Based on this rationale, millions more people could claim to be Métis, because virtually every white Québecois person has a tiny bit of Indigenous ancestry, Prof. Leroux points out.

Amanda Kistindey’s bio on the Green Party website had described her as “Acadian-Métis,” but she deleted that after inquiries about her heritage. In an e-mail, Ms. Kistindey, running in Toronto’s Don Valley West, said: “As I did not grow up on a reservation and have not maintained any rapport with my own familial band, I lay no claim to being a member of (or even embraced by) that community. While I am a Métis by virtue of my heritage, I do not speak for or on behalf of any Indigenous group.”

Kathy Laframboise, a Conservative candidate for Ahuntsic–Cartierville in Quebec, who is a member of the Native Alliance of Quebec, and was identified by her party as Métis, ended a phone interview with The Globe and Mail when asked about her claims of Métis identity. Later, in an e-mail, she said, “The thing is, my mom is Métis but not my father. So I don’t know if I can say that I’m a Métis.”

To Cam Holmstrom, whose Métis roots go back to the Red River Settlement, even if these individuals aren’t elected, being nominated by their parties validated their identity claims.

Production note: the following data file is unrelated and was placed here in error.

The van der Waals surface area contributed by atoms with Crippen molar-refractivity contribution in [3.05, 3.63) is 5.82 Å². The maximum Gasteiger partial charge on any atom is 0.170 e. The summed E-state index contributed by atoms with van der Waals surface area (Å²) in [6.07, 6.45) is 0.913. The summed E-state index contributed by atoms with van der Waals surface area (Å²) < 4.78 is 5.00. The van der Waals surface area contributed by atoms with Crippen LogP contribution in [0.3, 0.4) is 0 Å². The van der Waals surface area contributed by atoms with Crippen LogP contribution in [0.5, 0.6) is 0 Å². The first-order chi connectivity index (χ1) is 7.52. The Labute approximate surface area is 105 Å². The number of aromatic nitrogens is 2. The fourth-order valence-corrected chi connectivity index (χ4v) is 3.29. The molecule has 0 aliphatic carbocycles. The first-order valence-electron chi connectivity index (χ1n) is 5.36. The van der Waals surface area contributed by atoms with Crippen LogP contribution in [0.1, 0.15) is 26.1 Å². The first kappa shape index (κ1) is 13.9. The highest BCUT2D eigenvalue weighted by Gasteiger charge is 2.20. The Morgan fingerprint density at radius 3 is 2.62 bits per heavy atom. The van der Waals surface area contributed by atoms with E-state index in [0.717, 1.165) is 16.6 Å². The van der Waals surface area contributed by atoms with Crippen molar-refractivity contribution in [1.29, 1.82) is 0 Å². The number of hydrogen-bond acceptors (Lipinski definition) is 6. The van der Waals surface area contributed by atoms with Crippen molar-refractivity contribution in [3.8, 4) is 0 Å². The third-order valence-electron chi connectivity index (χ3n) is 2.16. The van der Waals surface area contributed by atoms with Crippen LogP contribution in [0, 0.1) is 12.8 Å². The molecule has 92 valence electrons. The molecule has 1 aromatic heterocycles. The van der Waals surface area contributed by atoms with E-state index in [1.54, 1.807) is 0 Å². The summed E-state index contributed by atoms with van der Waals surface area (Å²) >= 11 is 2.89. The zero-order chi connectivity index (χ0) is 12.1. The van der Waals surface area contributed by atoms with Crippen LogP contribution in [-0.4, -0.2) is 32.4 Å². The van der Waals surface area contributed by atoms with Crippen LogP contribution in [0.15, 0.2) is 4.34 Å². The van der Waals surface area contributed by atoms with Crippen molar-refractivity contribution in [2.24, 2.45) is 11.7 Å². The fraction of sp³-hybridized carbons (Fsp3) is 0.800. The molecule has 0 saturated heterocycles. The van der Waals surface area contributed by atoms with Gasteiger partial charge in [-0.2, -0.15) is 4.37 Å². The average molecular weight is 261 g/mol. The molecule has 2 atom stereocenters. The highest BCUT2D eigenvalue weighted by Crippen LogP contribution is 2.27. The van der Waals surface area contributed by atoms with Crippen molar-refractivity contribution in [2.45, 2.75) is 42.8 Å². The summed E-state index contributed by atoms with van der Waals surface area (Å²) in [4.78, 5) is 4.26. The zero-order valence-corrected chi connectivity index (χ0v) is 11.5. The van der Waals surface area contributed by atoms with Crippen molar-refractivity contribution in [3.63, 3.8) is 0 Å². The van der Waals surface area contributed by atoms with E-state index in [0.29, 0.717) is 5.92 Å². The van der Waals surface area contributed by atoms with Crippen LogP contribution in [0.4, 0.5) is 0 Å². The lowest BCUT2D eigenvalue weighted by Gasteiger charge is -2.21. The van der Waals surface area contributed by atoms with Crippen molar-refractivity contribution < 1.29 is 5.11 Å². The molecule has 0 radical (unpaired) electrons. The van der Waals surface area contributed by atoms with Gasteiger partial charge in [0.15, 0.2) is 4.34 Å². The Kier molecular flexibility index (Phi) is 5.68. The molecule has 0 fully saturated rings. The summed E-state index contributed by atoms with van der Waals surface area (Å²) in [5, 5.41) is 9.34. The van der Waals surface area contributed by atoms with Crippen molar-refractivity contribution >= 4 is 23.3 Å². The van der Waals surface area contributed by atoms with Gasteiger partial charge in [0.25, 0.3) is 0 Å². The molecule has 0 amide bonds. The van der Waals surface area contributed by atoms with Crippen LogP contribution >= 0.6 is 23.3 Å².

“It does give them legitimacy, because now they’re attached to [these parties] and they have said, ‘We approve of this person, they’re okay by us,’” he said. “I don’t know how it is you can say that you support the rights of Mi’kmaq on the East Coast and at the same time have people running for you who are openly trying to undermine that very same legitimacy.”

The Green Party did not respond to a query about the vetting process for candidates who claim Indigeneity. A spokesperson for the Conservatives said they “take candidates at their word on these sorts of things.”

Dot Anderson, who is from the Gift Lake Métis Settlement in Northern Alberta, said that, during nominations, candidates who say they are Métis should be pressed for documentation proving they are part of a legitimate organization. If they can’t provide it, “the parties should say, ‘You can’t go out there and say that.' That’s anti-reconciliation, right?”

Ms. LaQuerre disagrees that Métis status should be so exclusive. She points out that Mi’kmaq women — like the one her aunt traced in her genealogical research — lost their Indian status after they married white men.

“They were outcasts and lost their status, and couldn’t honour and practice and assume their identity," she said. "So if we’re starting to negate this, what else?”

With a report from Les Perreaux